This is not just about physicality. When I say fight I am not always talking about fisticuffs. It is about knowing when to stand your ground.
Gandhi, Nelson Mandella, FDR, Martin Luther King and Elizabeth Blackwell are perfect examples of this. It is a cruel world out there and if you don’t have the backbone to stand up straight and fight when you need to, people will walk over you. They will not follow you.
My father was a union rep for the baggage handlers that worked the runways at the Philadelphia airport. My mother was an inner-city ER nurse at a hospital called MCP which is in a notoriously rough part of inner city Philadelphia. My parents had enormous amounts of responsibility and pressure put on them at all times.
Every day my parents were going to bat for someone. Every day my parents put themselves last in order to protect the people they were in charge of. Sometimes this meant going head to head with doctors, with Italian mob guys who were in the unions, with drug addict patients who would swing at my mom. My dad was in charge of keeping people safe and my mom was in charge of keeping people alive.
My parents knew what was right, and they knew what was wrong. They are not perfect, but they never made the “wrong” choice simply because it was the easy choice. The stood up straight and they fought for their moral code.
They’re so bad ass.
Lesson 4 – Avoid The Victim Mentality
Let me tell you something, my parents have had hard lives.
No kidding. Sometimes when I think of everything my parents have dealt with and have been through, it makes me feel like a pussy. But they never complained.
They never asked for a handout, they never sat in sorrow. They believed that their lives were their own responsibility and that they were in charge of their fate. Out of all the reasons people respected my parents so much, I think this was the biggest reason.
A leader can never be a victim. Never. A leader is responsible for his or her own life and well-being.
One day, my father got laid off. He worked for U.S. Air for 20 years. After 9-11 (and some other instances which he never really told me about) he was let go, just like that. He called me to tell me about it. I remember driving my Bronco around when I got the call. He told me that he lost his job, and then he told me that everything was going to be okay and I believed him.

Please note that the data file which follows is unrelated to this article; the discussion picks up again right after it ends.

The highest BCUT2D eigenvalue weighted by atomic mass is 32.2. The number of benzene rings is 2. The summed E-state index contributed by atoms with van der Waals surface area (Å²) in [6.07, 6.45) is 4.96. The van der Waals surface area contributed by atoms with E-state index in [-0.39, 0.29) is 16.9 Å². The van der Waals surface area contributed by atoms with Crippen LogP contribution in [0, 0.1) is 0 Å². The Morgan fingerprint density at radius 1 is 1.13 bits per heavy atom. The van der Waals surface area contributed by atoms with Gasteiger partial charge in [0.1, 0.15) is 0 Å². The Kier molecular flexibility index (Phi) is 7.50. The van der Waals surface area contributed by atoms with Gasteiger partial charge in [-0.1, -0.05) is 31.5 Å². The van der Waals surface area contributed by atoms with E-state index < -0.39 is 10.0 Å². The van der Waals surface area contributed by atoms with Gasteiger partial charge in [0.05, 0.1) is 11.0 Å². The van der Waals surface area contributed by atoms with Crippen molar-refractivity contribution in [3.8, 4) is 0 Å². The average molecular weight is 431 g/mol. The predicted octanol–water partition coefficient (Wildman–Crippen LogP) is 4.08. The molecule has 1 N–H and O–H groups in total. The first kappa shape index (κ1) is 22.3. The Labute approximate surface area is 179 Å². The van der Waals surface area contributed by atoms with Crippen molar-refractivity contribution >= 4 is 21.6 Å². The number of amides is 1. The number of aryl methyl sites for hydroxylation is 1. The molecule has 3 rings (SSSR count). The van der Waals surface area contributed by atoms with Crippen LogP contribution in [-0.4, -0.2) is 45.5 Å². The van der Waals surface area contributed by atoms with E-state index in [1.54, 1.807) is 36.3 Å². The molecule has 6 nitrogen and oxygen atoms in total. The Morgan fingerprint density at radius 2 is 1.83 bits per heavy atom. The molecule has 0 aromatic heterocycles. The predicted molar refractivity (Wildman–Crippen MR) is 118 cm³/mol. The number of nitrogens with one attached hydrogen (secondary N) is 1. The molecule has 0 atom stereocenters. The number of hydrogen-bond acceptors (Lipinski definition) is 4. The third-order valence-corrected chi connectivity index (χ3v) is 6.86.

No matter what punches my parents were taking, they always kept their heads up and marched on. They never even thought there was another option. They never pouted or sulked or asked “why me?” They were never jealous of other people. They just demanded the best from themselves and refused to see any other way.
I will say this. There is nothing more pathetic in life than a person who plays the victim. Life is hard, and some people have it really hard. But I will repeat something my father once said to me that I never forgot.
“No one owes you shit.”
No one. No matter what you’re going through, always remember that there is someone out there who has less than you and is grateful for it. No matter what, don’t ever kid yourself into thinking that you deserve a break. If you want something in life, you have to earn it.
My parents understood this. I am proud to be their son.
A Debt I’ll Never Be Able To Repay
I am so fucking grateful for my parents.
I think the cruelest trick that life plays on us is that it makes us not want to listen to our parents when we are young. They always tell us “you’ll understand when you’re older.”
They always knew better and they always gave me the right advice. But I never took it. I made things so much harder on myself. That’s how we learn isn’t it?
I’m still unsure if leaders are born or if they are made. I think it’s probably a combination of both. But, one thing I know to be true is that leaders never draw a crowd, the crowd is drawn to them. They naturally exclude characteristics that make other people want to impress them.
Most of all, leaders find ways to make other people feel good about themselves.
Thanks Mom and Dad. I hope I make you proud.